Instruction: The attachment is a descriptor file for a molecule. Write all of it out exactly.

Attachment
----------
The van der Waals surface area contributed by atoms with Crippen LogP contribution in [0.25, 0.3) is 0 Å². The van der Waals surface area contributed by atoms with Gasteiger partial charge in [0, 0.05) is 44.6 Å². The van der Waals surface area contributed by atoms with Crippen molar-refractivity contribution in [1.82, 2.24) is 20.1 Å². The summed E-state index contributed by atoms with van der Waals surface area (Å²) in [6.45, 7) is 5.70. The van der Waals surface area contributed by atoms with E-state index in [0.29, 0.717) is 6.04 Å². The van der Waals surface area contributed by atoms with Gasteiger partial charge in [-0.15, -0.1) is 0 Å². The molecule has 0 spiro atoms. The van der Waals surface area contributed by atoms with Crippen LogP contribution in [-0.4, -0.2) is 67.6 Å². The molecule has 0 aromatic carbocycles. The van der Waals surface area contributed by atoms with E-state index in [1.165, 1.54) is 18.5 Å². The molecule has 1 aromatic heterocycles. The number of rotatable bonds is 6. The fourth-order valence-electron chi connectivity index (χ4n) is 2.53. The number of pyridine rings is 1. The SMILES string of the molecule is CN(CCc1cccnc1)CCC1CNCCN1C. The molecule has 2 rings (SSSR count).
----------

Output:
The van der Waals surface area contributed by atoms with Crippen LogP contribution in [0.25, 0.3) is 0 Å². The van der Waals surface area contributed by atoms with Gasteiger partial charge in [0, 0.05) is 44.6 Å². The van der Waals surface area contributed by atoms with Crippen molar-refractivity contribution in [1.82, 2.24) is 20.1 Å². The summed E-state index contributed by atoms with van der Waals surface area (Å²) in [6.45, 7) is 5.70. The van der Waals surface area contributed by atoms with E-state index in [0.29, 0.717) is 6.04 Å². The van der Waals surface area contributed by atoms with Gasteiger partial charge in [-0.15, -0.1) is 0 Å². The molecule has 0 spiro atoms. The van der Waals surface area contributed by atoms with Crippen LogP contribution in [-0.4, -0.2) is 67.6 Å². The molecule has 0 aromatic carbocycles. The van der Waals surface area contributed by atoms with E-state index in [1.165, 1.54) is 18.5 Å². The molecule has 1 aromatic heterocycles. The number of rotatable bonds is 6. The fourth-order valence-electron chi connectivity index (χ4n) is 2.53. The number of pyridine rings is 1. The SMILES string of the molecule is CN(CCc1cccnc1)CCC1CNCCN1C. The molecule has 2 rings (SSSR count).